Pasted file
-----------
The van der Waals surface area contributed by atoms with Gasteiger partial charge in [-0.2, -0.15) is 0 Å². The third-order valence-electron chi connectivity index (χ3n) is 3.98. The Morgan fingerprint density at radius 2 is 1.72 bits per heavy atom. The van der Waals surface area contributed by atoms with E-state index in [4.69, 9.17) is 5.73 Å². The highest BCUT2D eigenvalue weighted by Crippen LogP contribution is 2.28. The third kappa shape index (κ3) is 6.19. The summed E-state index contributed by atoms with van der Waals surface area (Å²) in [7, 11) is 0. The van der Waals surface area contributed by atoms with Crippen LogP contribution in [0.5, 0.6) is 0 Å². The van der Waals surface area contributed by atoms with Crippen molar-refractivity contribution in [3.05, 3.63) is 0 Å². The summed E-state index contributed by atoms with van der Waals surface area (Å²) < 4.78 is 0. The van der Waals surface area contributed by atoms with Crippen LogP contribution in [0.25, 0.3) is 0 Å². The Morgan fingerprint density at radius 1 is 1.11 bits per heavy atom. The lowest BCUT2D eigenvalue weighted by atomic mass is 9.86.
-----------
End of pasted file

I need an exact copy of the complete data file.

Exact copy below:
The van der Waals surface area contributed by atoms with Gasteiger partial charge in [-0.2, -0.15) is 0 Å². The third-order valence-electron chi connectivity index (χ3n) is 3.98. The Morgan fingerprint density at radius 2 is 1.72 bits per heavy atom. The van der Waals surface area contributed by atoms with E-state index in [4.69, 9.17) is 5.73 Å². The highest BCUT2D eigenvalue weighted by Crippen LogP contribution is 2.28. The third kappa shape index (κ3) is 6.19. The summed E-state index contributed by atoms with van der Waals surface area (Å²) in [7, 11) is 0. The van der Waals surface area contributed by atoms with Crippen LogP contribution in [0.5, 0.6) is 0 Å². The van der Waals surface area contributed by atoms with Crippen molar-refractivity contribution in [3.05, 3.63) is 0 Å². The summed E-state index contributed by atoms with van der Waals surface area (Å²) < 4.78 is 0. The van der Waals surface area contributed by atoms with Crippen LogP contribution in [0.25, 0.3) is 0 Å². The Morgan fingerprint density at radius 1 is 1.11 bits per heavy atom. The lowest BCUT2D eigenvalue weighted by atomic mass is 9.86.